Earlier this summer, the Aspen Institute’s annual Aspen Ideas Festival kicked off with Spotlight Health — a three day conference highlighted by keynote speakers, one-on-one interviews, interactive sessions and panel discussions, all contributing to an on-going conversation around improving health. Spotlight Health brings together leaders from all disciplines to share stories, experiences, innovations and ideas for combatting our world’s greatest health challenges.
Click here to read my post on Aspen Ideas Spotlight Health and our work at IDEAS xLab titled ‘The importance of cross discipline engagement for improving health’ published by County Health Rankings & Roadmaps.
“Spotlight Health is health out of the box,” said Peggy Clark, Vice President of Policy Programs, Executive Director of Aspen Global Innovators Group during the Aspen Ideas Spotlight Health welcome on June 22, 2017. Spotlight Health is “everything from science to art. We come together at an intense and fraught moment… we need this conversation now more than ever.”
Clark’s words rang true. For three days on the verdant campus of The Aspen Institute, a transdisciplinary group of over 800 attendees gathered to discuss everything from federal healthcare reform to equity, P(p)olicy, prevention, the integration of arts and culture, the opioid epidemic, and the role of nature in driving toward health and well-being.
In its fourth year, Spotlight Health has cultivated a dynamic mix of attendees and presenters. From younger organizations like City Health Works and us at IDEAS xLab, to sector leaders like the Robert Wood Johnson Foundation and Vivek Murthy, the 19th US Surgeon General (2014–2017). Everyone was there to explore, ask hard questions, and drive toward solutions. The energy was palpable.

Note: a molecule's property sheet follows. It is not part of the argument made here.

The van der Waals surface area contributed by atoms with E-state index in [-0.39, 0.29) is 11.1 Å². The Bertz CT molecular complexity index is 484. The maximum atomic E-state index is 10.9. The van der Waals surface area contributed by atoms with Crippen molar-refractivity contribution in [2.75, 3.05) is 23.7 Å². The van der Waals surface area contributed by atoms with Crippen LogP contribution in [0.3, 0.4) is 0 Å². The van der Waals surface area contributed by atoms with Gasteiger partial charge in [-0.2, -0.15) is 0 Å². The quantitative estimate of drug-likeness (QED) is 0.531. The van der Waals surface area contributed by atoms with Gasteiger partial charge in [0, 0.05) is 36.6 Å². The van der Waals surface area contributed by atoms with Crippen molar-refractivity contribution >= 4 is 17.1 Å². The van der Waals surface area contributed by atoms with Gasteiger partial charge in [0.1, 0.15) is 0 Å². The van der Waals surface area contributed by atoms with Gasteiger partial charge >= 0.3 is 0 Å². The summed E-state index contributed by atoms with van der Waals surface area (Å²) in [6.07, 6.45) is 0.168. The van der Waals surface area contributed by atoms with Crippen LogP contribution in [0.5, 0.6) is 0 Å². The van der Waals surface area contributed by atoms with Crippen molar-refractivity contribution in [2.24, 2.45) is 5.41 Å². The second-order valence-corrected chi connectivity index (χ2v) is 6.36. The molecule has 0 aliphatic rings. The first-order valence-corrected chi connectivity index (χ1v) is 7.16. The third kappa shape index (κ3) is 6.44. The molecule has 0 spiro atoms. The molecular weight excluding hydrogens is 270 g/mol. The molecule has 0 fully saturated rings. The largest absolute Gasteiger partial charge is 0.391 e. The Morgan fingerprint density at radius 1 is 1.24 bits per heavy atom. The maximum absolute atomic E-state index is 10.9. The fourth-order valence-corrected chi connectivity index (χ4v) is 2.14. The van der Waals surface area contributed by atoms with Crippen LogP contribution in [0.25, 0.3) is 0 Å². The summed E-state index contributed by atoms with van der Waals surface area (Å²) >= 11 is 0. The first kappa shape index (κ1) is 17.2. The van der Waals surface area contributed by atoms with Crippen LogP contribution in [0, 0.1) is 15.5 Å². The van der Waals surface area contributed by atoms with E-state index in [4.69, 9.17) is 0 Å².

Our team at IDEAS xLab was honored to curate an exhibit of work from HEAL Community Approach (formerly Project HEAL) — our framework for training and enabling artists and cultural producers to create a portfolio of contemporary policy initiatives with community members to shape health equity. This included a presentation by IDEAS xLab Chief Imaginator and co-founder Theo Edmonds, and HEAL Smoketown artist Andrew Cozzens — whose Smoketown Life|Line Sculpture visualizes time poverty and trauma.
As we climbed onto the bus departing for Maroon Bells at 7am for an early morning panel, I was reminded of the breadth of attendees. I sat beside a type 1 diabetes researcher, diagonal from an author, behind an artist, and a few rows in front of a holistic healer. It isn’t often that these types of intersections occur — intentionally.
Walking in the brisk air, we stared at the beauty that is the Maroon Bells, still laced with snow. The water below reflecting their edges. The sun starting to rise. In what better place could a panel titled “The Soothing Salve of Nature” occur?
“Across the spectrum, we are spending less time in nature,” said Michael Dorsey, Senior Program Officer for Sustainability, National Academies of Sciences, Engineering and Medicine. We need to “think about ways to open up access to nature” without barriers like fees, and taking into consideration socio-economic factors. “What are the equity issues of accessing nature?” he asked.